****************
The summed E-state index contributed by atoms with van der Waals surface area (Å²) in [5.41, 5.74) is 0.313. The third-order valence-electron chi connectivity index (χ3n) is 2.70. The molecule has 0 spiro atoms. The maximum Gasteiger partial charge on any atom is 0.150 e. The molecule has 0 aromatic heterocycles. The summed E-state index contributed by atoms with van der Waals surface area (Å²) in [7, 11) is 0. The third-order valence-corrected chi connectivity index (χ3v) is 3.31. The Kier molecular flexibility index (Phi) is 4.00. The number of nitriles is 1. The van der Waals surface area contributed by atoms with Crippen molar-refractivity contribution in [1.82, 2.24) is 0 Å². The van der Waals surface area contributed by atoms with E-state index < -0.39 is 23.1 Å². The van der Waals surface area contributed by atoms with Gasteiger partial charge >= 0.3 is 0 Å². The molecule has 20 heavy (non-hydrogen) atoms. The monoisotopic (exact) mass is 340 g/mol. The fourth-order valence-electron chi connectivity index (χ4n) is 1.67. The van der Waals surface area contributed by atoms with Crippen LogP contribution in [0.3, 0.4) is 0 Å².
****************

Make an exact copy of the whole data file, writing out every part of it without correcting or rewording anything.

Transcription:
The summed E-state index contributed by atoms with van der Waals surface area (Å²) in [5.41, 5.74) is 0.313. The third-order valence-electron chi connectivity index (χ3n) is 2.70. The molecule has 0 spiro atoms. The maximum Gasteiger partial charge on any atom is 0.150 e. The molecule has 0 aromatic heterocycles. The summed E-state index contributed by atoms with van der Waals surface area (Å²) in [7, 11) is 0. The third-order valence-corrected chi connectivity index (χ3v) is 3.31. The Kier molecular flexibility index (Phi) is 4.00. The number of nitriles is 1. The van der Waals surface area contributed by atoms with Crippen molar-refractivity contribution in [1.82, 2.24) is 0 Å². The van der Waals surface area contributed by atoms with E-state index < -0.39 is 23.1 Å². The van der Waals surface area contributed by atoms with Gasteiger partial charge >= 0.3 is 0 Å². The molecule has 20 heavy (non-hydrogen) atoms. The monoisotopic (exact) mass is 340 g/mol. The fourth-order valence-electron chi connectivity index (χ4n) is 1.67. The van der Waals surface area contributed by atoms with Crippen LogP contribution in [0.3, 0.4) is 0 Å².